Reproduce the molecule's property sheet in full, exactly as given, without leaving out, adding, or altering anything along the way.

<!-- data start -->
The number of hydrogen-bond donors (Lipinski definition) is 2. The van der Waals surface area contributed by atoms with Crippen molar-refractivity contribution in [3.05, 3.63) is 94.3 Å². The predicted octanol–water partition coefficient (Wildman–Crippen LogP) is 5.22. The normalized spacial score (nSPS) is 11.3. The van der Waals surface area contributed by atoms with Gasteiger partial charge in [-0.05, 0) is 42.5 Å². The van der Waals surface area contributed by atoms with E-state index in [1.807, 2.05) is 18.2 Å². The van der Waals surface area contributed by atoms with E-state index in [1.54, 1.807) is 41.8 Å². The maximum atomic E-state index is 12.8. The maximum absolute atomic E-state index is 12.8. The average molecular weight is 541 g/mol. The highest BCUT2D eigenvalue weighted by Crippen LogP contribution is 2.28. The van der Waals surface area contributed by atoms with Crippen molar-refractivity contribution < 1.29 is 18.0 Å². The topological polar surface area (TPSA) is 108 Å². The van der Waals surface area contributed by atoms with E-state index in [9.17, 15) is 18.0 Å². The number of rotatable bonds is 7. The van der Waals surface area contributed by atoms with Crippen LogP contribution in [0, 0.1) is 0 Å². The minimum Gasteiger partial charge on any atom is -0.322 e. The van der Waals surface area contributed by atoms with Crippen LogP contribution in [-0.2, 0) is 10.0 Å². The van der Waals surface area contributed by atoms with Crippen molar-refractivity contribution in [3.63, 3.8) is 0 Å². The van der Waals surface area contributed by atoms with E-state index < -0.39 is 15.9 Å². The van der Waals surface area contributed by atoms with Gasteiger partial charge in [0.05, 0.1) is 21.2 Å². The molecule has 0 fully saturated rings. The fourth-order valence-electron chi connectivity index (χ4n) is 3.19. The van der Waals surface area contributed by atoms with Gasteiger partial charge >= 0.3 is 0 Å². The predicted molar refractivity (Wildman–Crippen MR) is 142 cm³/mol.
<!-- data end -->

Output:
The number of hydrogen-bond donors (Lipinski definition) is 2. The van der Waals surface area contributed by atoms with Crippen molar-refractivity contribution in [3.05, 3.63) is 94.3 Å². The predicted octanol–water partition coefficient (Wildman–Crippen LogP) is 5.22. The normalized spacial score (nSPS) is 11.3. The van der Waals surface area contributed by atoms with Gasteiger partial charge in [-0.05, 0) is 42.5 Å². The van der Waals surface area contributed by atoms with E-state index in [1.807, 2.05) is 18.2 Å². The van der Waals surface area contributed by atoms with E-state index in [1.54, 1.807) is 41.8 Å². The maximum atomic E-state index is 12.8. The maximum absolute atomic E-state index is 12.8. The average molecular weight is 541 g/mol. The highest BCUT2D eigenvalue weighted by Crippen LogP contribution is 2.28. The van der Waals surface area contributed by atoms with Crippen molar-refractivity contribution < 1.29 is 18.0 Å². The topological polar surface area (TPSA) is 108 Å². The van der Waals surface area contributed by atoms with E-state index in [9.17, 15) is 18.0 Å². The number of rotatable bonds is 7. The van der Waals surface area contributed by atoms with Crippen LogP contribution in [0, 0.1) is 0 Å². The minimum Gasteiger partial charge on any atom is -0.322 e. The van der Waals surface area contributed by atoms with Crippen LogP contribution in [-0.2, 0) is 10.0 Å². The van der Waals surface area contributed by atoms with Crippen molar-refractivity contribution in [3.63, 3.8) is 0 Å². The van der Waals surface area contributed by atoms with E-state index < -0.39 is 15.9 Å². The van der Waals surface area contributed by atoms with Gasteiger partial charge in [0.05, 0.1) is 21.2 Å². The molecule has 0 fully saturated rings. The fourth-order valence-electron chi connectivity index (χ4n) is 3.19. The van der Waals surface area contributed by atoms with Gasteiger partial charge >= 0.3 is 0 Å². The predicted molar refractivity (Wildman–Crippen MR) is 142 cm³/mol.